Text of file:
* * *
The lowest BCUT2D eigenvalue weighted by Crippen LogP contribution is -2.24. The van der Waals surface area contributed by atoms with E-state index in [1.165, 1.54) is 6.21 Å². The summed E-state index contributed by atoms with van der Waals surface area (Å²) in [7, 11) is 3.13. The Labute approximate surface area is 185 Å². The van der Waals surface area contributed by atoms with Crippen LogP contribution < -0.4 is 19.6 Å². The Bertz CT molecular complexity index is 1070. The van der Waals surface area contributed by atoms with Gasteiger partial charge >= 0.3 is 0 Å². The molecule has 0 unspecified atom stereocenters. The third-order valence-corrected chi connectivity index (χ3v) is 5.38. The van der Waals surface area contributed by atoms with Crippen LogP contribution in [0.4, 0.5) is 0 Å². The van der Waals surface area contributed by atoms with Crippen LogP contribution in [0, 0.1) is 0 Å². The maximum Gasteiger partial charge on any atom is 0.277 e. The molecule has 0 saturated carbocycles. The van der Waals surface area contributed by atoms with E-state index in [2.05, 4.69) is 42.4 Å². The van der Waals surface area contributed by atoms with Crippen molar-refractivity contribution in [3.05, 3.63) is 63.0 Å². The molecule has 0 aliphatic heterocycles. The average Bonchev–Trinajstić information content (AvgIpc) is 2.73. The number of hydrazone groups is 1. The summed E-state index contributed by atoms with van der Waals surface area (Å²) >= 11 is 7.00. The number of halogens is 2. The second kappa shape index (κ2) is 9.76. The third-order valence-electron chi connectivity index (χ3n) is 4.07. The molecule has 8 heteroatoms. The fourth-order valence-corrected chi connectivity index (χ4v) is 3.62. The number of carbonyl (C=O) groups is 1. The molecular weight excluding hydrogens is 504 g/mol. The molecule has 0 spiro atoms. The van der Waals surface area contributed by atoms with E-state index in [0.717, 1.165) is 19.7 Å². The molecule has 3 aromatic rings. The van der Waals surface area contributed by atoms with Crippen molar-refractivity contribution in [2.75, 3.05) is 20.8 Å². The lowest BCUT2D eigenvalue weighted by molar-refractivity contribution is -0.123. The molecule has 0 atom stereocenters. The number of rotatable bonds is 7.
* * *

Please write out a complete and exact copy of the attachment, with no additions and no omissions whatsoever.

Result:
The lowest BCUT2D eigenvalue weighted by Crippen LogP contribution is -2.24. The van der Waals surface area contributed by atoms with E-state index in [1.165, 1.54) is 6.21 Å². The summed E-state index contributed by atoms with van der Waals surface area (Å²) in [7, 11) is 3.13. The Labute approximate surface area is 185 Å². The van der Waals surface area contributed by atoms with Crippen LogP contribution < -0.4 is 19.6 Å². The Bertz CT molecular complexity index is 1070. The van der Waals surface area contributed by atoms with Gasteiger partial charge >= 0.3 is 0 Å². The molecule has 0 unspecified atom stereocenters. The third-order valence-corrected chi connectivity index (χ3v) is 5.38. The van der Waals surface area contributed by atoms with Crippen LogP contribution in [0.4, 0.5) is 0 Å². The van der Waals surface area contributed by atoms with Crippen LogP contribution in [0, 0.1) is 0 Å². The maximum Gasteiger partial charge on any atom is 0.277 e. The molecule has 0 saturated carbocycles. The van der Waals surface area contributed by atoms with E-state index in [2.05, 4.69) is 42.4 Å². The van der Waals surface area contributed by atoms with Crippen molar-refractivity contribution in [3.05, 3.63) is 63.0 Å². The molecule has 0 aliphatic heterocycles. The average Bonchev–Trinajstić information content (AvgIpc) is 2.73. The number of hydrazone groups is 1. The summed E-state index contributed by atoms with van der Waals surface area (Å²) >= 11 is 7.00. The number of halogens is 2. The second kappa shape index (κ2) is 9.76. The third-order valence-electron chi connectivity index (χ3n) is 4.07. The molecule has 8 heteroatoms. The fourth-order valence-corrected chi connectivity index (χ4v) is 3.62. The number of carbonyl (C=O) groups is 1. The molecular weight excluding hydrogens is 504 g/mol. The molecule has 0 spiro atoms. The van der Waals surface area contributed by atoms with E-state index in [0.717, 1.165) is 19.7 Å². The molecule has 3 aromatic rings. The van der Waals surface area contributed by atoms with Crippen molar-refractivity contribution in [2.75, 3.05) is 20.8 Å². The lowest BCUT2D eigenvalue weighted by molar-refractivity contribution is -0.123. The molecule has 0 atom stereocenters. The number of rotatable bonds is 7.